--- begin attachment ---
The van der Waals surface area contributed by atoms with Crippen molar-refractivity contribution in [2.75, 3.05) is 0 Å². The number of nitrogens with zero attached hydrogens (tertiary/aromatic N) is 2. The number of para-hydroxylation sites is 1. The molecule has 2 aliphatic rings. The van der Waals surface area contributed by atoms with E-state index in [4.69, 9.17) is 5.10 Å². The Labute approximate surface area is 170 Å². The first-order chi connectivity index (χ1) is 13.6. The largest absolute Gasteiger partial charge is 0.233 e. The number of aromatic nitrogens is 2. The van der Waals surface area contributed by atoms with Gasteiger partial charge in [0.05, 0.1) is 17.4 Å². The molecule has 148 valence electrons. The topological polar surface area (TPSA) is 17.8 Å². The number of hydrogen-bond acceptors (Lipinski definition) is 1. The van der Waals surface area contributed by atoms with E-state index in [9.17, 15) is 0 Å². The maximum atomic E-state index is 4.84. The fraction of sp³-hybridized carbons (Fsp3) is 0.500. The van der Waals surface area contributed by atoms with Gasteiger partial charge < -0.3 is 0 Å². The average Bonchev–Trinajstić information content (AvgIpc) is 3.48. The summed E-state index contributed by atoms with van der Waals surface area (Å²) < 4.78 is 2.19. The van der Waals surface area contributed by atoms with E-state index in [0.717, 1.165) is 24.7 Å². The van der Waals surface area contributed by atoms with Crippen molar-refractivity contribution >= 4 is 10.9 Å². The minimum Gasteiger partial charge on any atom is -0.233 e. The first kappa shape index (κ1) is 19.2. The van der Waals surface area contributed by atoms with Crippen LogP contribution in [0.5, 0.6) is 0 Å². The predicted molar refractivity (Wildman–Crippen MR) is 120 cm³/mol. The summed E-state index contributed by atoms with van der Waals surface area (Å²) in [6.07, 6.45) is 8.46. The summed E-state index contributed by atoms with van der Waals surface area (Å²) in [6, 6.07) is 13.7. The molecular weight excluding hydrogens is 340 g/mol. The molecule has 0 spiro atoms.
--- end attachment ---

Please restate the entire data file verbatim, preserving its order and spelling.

The van der Waals surface area contributed by atoms with Crippen molar-refractivity contribution in [2.75, 3.05) is 0 Å². The number of nitrogens with zero attached hydrogens (tertiary/aromatic N) is 2. The number of para-hydroxylation sites is 1. The molecule has 2 aliphatic rings. The van der Waals surface area contributed by atoms with E-state index in [4.69, 9.17) is 5.10 Å². The Labute approximate surface area is 170 Å². The first-order chi connectivity index (χ1) is 13.6. The largest absolute Gasteiger partial charge is 0.233 e. The number of aromatic nitrogens is 2. The van der Waals surface area contributed by atoms with Gasteiger partial charge in [0.05, 0.1) is 17.4 Å². The molecule has 148 valence electrons. The topological polar surface area (TPSA) is 17.8 Å². The number of hydrogen-bond acceptors (Lipinski definition) is 1. The van der Waals surface area contributed by atoms with E-state index in [9.17, 15) is 0 Å². The maximum atomic E-state index is 4.84. The fraction of sp³-hybridized carbons (Fsp3) is 0.500. The van der Waals surface area contributed by atoms with Gasteiger partial charge < -0.3 is 0 Å². The average Bonchev–Trinajstić information content (AvgIpc) is 3.48. The summed E-state index contributed by atoms with van der Waals surface area (Å²) < 4.78 is 2.19. The van der Waals surface area contributed by atoms with E-state index in [0.717, 1.165) is 24.7 Å². The van der Waals surface area contributed by atoms with Crippen molar-refractivity contribution >= 4 is 10.9 Å². The minimum Gasteiger partial charge on any atom is -0.233 e. The first kappa shape index (κ1) is 19.2. The van der Waals surface area contributed by atoms with Crippen LogP contribution in [0.5, 0.6) is 0 Å². The predicted molar refractivity (Wildman–Crippen MR) is 120 cm³/mol. The summed E-state index contributed by atoms with van der Waals surface area (Å²) in [6.07, 6.45) is 8.46. The summed E-state index contributed by atoms with van der Waals surface area (Å²) in [6, 6.07) is 13.7. The molecular weight excluding hydrogens is 340 g/mol. The molecule has 0 spiro atoms.